With the ongoing debate over the Chappaqua Crossing development, several key issues have received new scrutiny since a final environmental impact statement was released in July. Tonight, New Castle Town Board and Chappaqua Central School District Board of Education members will meet in a joint work session to discuss the matter, at 7 p.m., at New Castle Town Hall in Chappaqua.
A Glance: Commercial and Residential
The FEIS, most notably, includes a new build option, known as Alternative I. It will allow for more office space – 662,000 square feet – versus 520,000 in the proposed action, or applicant Summit/Greenfield's desired development version. There are only 199 housing units in Alternative I, versus 278 in the proposed action.
Tonight's joint work session between the New Castle Town Board and the Chappaqua Central School District Board of Education will also highlight another contentious ongoing issue, and that is the extent to which school-aged children would live in the development. While the proposed action includes an age restriction permitting only adults 55 and older with children 18 and up, Alternative I does not. Numbers from the newest FEIS iteration show that roughly 58 new students could potentially be added to the school system. While Summit/Greenfield noted that the Chappaqua school district is projected to be under capacity, board members are concerned. In a recent email, school board President Janet Benton explained that operating costs, such as staffing and transportation need to be considered. This argument was made by the board as a whole in an email that it sent out recently.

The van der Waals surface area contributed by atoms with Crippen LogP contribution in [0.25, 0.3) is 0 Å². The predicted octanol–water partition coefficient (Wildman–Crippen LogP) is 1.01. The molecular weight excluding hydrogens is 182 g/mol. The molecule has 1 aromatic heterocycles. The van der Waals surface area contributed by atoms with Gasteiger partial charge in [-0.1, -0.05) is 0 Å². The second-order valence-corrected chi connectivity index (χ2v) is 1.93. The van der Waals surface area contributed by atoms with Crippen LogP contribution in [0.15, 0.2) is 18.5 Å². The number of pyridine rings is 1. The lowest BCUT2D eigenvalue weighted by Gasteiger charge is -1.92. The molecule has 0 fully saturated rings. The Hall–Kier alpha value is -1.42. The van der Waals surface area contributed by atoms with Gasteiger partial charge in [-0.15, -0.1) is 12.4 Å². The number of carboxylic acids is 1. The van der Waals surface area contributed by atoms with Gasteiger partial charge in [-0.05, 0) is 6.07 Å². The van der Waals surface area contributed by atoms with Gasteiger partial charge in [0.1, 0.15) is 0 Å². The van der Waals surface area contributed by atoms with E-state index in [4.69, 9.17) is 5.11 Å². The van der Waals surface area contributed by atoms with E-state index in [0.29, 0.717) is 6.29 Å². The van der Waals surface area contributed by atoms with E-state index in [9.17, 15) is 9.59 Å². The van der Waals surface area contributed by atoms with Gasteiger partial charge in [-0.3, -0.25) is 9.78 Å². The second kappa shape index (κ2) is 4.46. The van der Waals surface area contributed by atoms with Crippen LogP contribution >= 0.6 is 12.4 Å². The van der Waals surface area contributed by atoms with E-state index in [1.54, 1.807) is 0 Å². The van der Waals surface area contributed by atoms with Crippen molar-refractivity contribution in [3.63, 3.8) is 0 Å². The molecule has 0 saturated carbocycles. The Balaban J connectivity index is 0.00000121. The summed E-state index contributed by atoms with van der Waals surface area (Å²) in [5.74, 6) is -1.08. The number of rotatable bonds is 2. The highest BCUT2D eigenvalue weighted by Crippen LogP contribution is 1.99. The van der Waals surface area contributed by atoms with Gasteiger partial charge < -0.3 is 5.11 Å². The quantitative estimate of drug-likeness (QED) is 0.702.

"We adhere to district guidelines to determine the number of students per class by grade level," Benton wrote a few weeks ago. "It is quite possible for additional children at any one grade level to bring us up to the maximum number and necessitate the need for an additional classroom section, thereby increasing the number of teachers we need."
Board Member Jeffrey Mester has weighed in personally on the matter in a blog he started Monday, called 10514 Musings. In it, he argued that savings from declining enrollment should return to the taxpayers. He gave a number of suggestions for the Town Board – which is the lead agency and has the authority over the project – to consider. They included the housing units to be taxed on a "fee simply" basis where housing units are taxed like single-family dwellings, which is something that the school board also supports. Additionally, he called for town-wide revaluation and would like to see residential rezoning consideration dropped.
As the Town Board considers the issues with the school board, it has looked at another one that has attracted attention: traffic.
Michael Galante from Frederick P. Clark Associates – which has handled traffic study for the town – stated at an Aug. 4 Town Board work session that the traffic impact between the proposed action and Alternative I is about the same. Figures from the newest FEIS, when reconciled with the previous version from March show this. According to the findings for both the proposed action and Alternative I, most of the major intersections near the development site would have a drop in the level of service (LOS) from a C to D, At the work session, Galante said that he wants to hear from the applicant more traffic for a proposed 142,000 square foot data center for Alternative I. Additionally, parking is on the mind of the town board, which at the work session considered how parking spaces could be distributed on the site and with potential demand for it (a one-story, vertical structure was briefly mentioned as a hypothetical possibility, among others.